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Framework for creating queue based, threaded asychronous job processors.
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README.rdoc

task_tempest

Framework for building threaded asynchronous job processors.

Description

task_tempest basically lets you build glorified loops, reading messages from a queue and dispatching them to classes to handle. In short, it's just another background job processor for Ruby.

task_tempest is based on the idea of a thread pool; each background job is executed on a thread. This can achieve high throughput, but your code will need to be threadsafe.

task_tempest can also run in fibered mode in conjunction with EventMachine. This can achieve high(er?) throughput, but your code will need to be fiber aware.

task_tempest is queue agnostic; you can use whatever queue you like, as long as it supports two operations: enqueue, dequeue.

task_tempest is used in production at Onespot and processes over 1 million jobs a day.

Quickstart

Run the code below and both MathTempest.log and MathTempest.task.log will be created in your current working directory. To stop the tempest, send the process an Interrupt or SIGTERM.

require "task_tempest"

class MemoryQueue
  def initialize; @array = []; end
  def enqueue(message); @array.push(message); end
  def dequeue; @array.shift; end
end

class MathTempest < TaskTempest::Engine
  configure do
    threads 2
    queue MemoryQueue.new
  end
end

class Adder
  extend TaskTempest::Task
  def process(a, b)
    c = a + b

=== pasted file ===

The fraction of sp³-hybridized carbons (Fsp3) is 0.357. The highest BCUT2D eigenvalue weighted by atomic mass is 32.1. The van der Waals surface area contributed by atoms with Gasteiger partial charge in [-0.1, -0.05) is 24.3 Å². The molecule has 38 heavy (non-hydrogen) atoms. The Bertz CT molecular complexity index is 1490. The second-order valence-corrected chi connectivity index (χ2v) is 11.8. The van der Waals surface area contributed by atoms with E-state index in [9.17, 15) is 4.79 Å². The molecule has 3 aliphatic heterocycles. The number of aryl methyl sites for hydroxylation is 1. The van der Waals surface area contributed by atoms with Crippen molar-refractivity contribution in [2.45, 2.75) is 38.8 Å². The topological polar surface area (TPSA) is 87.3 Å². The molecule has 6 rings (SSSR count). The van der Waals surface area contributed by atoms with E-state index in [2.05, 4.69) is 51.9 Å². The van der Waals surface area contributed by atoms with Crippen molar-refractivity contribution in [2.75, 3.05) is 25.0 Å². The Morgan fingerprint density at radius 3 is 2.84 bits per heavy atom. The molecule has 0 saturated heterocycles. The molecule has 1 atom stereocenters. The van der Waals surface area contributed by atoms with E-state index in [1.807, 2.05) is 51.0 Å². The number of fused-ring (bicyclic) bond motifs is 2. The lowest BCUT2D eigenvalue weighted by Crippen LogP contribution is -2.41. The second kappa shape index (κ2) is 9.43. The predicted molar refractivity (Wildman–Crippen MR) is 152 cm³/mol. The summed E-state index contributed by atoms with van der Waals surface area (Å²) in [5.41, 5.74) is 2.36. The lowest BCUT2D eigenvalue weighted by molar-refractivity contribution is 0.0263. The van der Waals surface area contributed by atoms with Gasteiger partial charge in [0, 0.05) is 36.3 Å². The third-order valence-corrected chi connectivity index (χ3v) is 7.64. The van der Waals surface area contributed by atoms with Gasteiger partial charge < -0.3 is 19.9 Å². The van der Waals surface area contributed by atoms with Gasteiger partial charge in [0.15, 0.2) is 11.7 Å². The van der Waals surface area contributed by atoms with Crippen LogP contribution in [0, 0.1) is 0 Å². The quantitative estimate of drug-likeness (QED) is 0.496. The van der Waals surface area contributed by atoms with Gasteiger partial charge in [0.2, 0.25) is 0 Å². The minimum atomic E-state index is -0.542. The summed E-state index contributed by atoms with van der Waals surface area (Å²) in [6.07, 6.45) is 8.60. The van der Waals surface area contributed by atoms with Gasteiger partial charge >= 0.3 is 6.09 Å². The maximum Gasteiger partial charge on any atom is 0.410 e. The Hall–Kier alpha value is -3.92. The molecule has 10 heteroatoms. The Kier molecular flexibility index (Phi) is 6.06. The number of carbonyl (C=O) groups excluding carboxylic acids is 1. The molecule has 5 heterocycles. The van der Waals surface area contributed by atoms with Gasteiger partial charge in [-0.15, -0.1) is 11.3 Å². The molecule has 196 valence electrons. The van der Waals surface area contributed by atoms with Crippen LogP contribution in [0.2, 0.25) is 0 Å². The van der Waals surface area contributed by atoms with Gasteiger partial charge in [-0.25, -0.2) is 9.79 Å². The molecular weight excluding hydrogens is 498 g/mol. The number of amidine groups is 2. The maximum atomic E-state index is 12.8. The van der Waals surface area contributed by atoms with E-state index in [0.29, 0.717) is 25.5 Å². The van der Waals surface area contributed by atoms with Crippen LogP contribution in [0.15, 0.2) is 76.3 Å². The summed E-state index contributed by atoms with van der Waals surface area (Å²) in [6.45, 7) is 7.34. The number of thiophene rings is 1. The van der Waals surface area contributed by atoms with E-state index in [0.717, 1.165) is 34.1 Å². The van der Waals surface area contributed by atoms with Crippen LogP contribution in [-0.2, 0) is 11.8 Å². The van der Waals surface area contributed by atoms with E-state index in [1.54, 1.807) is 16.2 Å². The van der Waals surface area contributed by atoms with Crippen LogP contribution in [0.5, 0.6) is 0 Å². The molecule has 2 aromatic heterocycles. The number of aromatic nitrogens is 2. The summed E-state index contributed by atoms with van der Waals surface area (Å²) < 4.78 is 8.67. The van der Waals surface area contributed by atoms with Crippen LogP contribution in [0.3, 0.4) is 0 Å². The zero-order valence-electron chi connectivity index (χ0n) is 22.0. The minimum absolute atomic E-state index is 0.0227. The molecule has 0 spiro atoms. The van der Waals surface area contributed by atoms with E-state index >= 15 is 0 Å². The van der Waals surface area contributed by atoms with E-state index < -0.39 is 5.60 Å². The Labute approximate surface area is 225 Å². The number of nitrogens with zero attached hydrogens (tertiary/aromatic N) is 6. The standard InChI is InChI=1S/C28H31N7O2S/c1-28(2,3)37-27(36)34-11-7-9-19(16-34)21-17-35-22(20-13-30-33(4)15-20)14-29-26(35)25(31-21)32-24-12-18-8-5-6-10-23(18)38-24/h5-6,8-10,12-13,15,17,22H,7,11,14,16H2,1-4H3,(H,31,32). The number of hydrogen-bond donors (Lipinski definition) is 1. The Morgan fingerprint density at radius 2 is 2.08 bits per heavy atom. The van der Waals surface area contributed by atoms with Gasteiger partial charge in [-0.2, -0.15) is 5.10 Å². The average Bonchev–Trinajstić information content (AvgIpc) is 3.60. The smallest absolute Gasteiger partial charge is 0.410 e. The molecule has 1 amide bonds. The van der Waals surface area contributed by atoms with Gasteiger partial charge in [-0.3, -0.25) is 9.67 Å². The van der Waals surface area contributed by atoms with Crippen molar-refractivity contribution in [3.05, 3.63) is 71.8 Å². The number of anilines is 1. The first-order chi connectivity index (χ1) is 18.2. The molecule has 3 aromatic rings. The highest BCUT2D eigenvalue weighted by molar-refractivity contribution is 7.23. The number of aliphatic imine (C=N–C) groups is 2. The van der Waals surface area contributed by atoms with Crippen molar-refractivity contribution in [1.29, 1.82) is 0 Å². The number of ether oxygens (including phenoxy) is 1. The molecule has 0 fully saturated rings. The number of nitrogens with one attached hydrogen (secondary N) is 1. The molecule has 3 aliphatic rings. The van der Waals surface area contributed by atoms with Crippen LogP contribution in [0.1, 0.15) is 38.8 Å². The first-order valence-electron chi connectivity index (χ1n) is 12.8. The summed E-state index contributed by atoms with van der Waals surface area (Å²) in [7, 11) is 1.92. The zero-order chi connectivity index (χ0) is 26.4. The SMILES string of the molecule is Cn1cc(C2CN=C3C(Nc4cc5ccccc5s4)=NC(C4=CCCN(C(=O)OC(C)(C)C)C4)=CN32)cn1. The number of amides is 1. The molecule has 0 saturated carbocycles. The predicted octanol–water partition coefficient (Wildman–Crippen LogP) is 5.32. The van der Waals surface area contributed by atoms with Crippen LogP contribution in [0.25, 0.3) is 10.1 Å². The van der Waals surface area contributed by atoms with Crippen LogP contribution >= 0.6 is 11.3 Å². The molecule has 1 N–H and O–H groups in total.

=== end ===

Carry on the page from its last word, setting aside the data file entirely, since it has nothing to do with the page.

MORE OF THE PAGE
task_logger.info "#{a} + #{b} = #{c}"
  end
end

10.times do
  a, b = rand(10), rand(10)
  MathTempest.submit(Adder, a, b)
end

MathTempest.run

Queue

The queue object given in the TaskTempest::Engine's configure block must define 2 methods: enqueue and dequeue.

task_tempest doesn't care what kind of queue you use or what you actually store in it, as long as dequeue returns a message as described here. You are responsible for any serialization and deserialization that may be required.

A message is an array with the following format:

[task_id, task_class_name, arg1, arg2, ...]

An example message is:

[nil, "Adder", 2, 5]

The queue's enqueue method will receive a message as its first argument, plus any additional arguments given to submit.

The queue's dequeue method must return a message.

If the task_id of a message is nil, then task_tempest will automatically assign an id.

Tasks

Messages are dispatched to a task class to handle. A task class must extend TaskTempest::Task and define a process method. The process method will be called with the arguments from the message being dispatched.

class Averager
  extend TaskTempest::Task
  configure_task do
    ...
  end
  def process(*args)
    avg = args.inject(0){ |memo, n| memo += n; memo } / args.length
    task_logger.info "The average of #{args.inspect} is #{avg}"
  end
end

MathTempest.submit(Averager, 2, 4)
# Will produce a message like ["9ac4f", "Averager", 2, 4]
# And eventually Averager.process(2, 4) will be called.

MathTempest.submit(Averager, 2, 4, 6)